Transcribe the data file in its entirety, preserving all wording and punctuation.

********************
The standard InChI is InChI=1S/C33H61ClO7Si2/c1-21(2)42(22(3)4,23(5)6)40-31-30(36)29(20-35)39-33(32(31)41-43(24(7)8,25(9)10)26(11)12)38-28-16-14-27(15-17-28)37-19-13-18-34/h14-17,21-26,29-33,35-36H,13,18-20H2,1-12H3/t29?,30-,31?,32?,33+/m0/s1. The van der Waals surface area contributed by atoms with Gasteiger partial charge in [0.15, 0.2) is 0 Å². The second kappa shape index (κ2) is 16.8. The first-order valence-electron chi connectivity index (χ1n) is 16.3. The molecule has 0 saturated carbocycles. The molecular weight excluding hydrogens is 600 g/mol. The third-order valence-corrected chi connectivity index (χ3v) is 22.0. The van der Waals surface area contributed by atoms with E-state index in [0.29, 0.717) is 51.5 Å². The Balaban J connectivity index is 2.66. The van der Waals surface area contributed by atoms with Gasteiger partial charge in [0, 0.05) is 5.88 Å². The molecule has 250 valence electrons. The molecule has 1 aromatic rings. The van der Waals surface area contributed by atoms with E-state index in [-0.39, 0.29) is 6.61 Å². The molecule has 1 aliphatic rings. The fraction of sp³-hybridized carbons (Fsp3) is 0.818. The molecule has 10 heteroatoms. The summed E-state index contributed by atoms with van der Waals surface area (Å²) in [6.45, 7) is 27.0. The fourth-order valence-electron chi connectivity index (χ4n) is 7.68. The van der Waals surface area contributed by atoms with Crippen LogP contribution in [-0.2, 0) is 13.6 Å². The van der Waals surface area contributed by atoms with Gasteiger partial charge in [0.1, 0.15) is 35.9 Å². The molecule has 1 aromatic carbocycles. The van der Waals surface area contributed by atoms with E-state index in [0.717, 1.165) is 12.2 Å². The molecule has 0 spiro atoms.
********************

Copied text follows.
The standard InChI is InChI=1S/C33H61ClO7Si2/c1-21(2)42(22(3)4,23(5)6)40-31-30(36)29(20-35)39-33(32(31)41-43(24(7)8,25(9)10)26(11)12)38-28-16-14-27(15-17-28)37-19-13-18-34/h14-17,21-26,29-33,35-36H,13,18-20H2,1-12H3/t29?,30-,31?,32?,33+/m0/s1. The van der Waals surface area contributed by atoms with Gasteiger partial charge in [0.15, 0.2) is 0 Å². The second kappa shape index (κ2) is 16.8. The first-order valence-electron chi connectivity index (χ1n) is 16.3. The molecule has 0 saturated carbocycles. The molecular weight excluding hydrogens is 600 g/mol. The third-order valence-corrected chi connectivity index (χ3v) is 22.0. The van der Waals surface area contributed by atoms with E-state index in [0.29, 0.717) is 51.5 Å². The Balaban J connectivity index is 2.66. The van der Waals surface area contributed by atoms with Gasteiger partial charge in [0, 0.05) is 5.88 Å². The molecule has 250 valence electrons. The molecule has 1 aromatic rings. The van der Waals surface area contributed by atoms with E-state index in [-0.39, 0.29) is 6.61 Å². The molecule has 1 aliphatic rings. The fraction of sp³-hybridized carbons (Fsp3) is 0.818. The molecule has 10 heteroatoms. The summed E-state index contributed by atoms with van der Waals surface area (Å²) in [6.45, 7) is 27.0. The fourth-order valence-electron chi connectivity index (χ4n) is 7.68. The van der Waals surface area contributed by atoms with Crippen LogP contribution in [-0.2, 0) is 13.6 Å². The van der Waals surface area contributed by atoms with Gasteiger partial charge in [0.1, 0.15) is 35.9 Å². The molecule has 1 aromatic carbocycles. The van der Waals surface area contributed by atoms with E-state index in [0.717, 1.165) is 12.2 Å². The molecule has 0 spiro atoms.